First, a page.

The 5 Realities of Cyber Security
A business can install anti-virus software and adopt the most stringent network usage policies available, and yet still find itself as a victim of cyber criminals who have broken through the digital defenses on which that business likely spent thousands of dollars. At best, those defenses will slow down a hacker who is intent on breaking into digital network, but at worst, they can actually give the hacker a pathway into that network. The modern reality of network hacking is that a business's cyber security efforts can no longer be confined to one or a small handful of software tools. The following five harsh truths of cyber security are pushing businesses to adopt different network protection strategies.
1. The greatest threats come from the inside.
Angry or troubled employees pose the greatest threat to a company's digital integrity. The oil and energy exploration company, EnerVest, discovered this after an employee who was on the verge of being terminated purposely deleted years of historical data from the company's file servers and backups. EnerVest did not discover the loss until well after it occurred, and it was never able to recover the data.
2. Size is irrelevant.
A company that relies on its small size or limited exposure to the online world can still be a stepping stone for hackers who are searching for a bigger prize. Through a hacking process known as "leapfrogging", a cybercriminal can gain access to the digital networks of a small vendor and then use that access to break into a larger customer's digital environment. Hackers recently used this technique to break into a White House server that housed scheduling and other non-critical information about the President's daily activities. The hackers first gained access to State Department servers and found a channel into the White House through those servers. Smaller companies that do not have strong cyber security systems often provide an easy entry point for hackers that are targeting larger organizations.
3. Hacking is inexpensive and hacking expertise is easy to find.
Cybercriminals now sell their expertise on the "dark web" and through other obscure platforms. Someone with limited knowledge of the workings of networks and IP addresses can purchase a "cyberbot" for as little as a few hundred dollars that can initiate a widespread distributed denial of service ("DDoS") attack to shut down servers at a particular IP address location. While those servers are overloaded with login attempts and cyber defense teams are distracted with their efforts to shut down the DDoS attack, the hackers can then more readily sneak into a network to steal critical data.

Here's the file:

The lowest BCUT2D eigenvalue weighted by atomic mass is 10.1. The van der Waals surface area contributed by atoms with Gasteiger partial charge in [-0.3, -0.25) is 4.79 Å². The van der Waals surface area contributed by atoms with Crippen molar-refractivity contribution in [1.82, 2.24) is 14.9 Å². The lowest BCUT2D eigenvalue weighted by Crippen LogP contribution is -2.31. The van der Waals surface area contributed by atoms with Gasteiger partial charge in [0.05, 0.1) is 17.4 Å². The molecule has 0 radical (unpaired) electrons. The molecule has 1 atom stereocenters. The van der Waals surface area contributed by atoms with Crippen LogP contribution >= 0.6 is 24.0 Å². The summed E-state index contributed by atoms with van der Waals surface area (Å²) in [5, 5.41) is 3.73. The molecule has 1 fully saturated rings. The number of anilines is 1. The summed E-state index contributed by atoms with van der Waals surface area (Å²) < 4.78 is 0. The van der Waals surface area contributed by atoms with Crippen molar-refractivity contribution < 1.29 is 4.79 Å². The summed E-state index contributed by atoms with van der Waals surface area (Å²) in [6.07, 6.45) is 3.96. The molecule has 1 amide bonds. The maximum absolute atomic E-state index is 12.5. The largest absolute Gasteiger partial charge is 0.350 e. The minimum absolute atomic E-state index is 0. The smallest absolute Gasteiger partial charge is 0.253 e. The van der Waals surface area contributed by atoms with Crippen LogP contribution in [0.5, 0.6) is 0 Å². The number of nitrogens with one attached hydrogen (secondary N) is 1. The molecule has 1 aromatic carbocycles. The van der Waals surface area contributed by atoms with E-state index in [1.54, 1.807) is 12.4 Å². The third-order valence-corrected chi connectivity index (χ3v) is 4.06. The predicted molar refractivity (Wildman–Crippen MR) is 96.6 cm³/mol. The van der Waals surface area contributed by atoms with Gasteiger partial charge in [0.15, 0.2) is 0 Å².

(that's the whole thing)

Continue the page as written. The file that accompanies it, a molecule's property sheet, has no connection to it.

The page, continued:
4. Digital alarms fail to provide advance warnings of attacks.
Hacking expertise has increased in sophistication such that an organization might not discover a network incursion for weeks or months after the hack was initiated. Hackers can install key stroke loggers and other monitors into a network to steal passwords and data over long periods of time. The damage from this type of data loss will not become apparent until long after the thefts have occurred.
5. Redundant internal systems cannot stop modern hacking techniques.
Hackers inevitably rise to the challenges presented by every new internal cyber security technique. In-house security teams place too much reliance on their internal systems and fail to adapt as quickly as the hackers do to new tools and hacking methods.
Regardless of internal cyber defense expertise, no organization can remain fully and adequately prepared for all external hacking threats. Managed IT service companies like those provided by White Mountain IT are a stronger solution to the new and advanced cyber security threats that arise every day. Please contact us for more information about how our managed IT services can enhance the cyber security of your digital environment.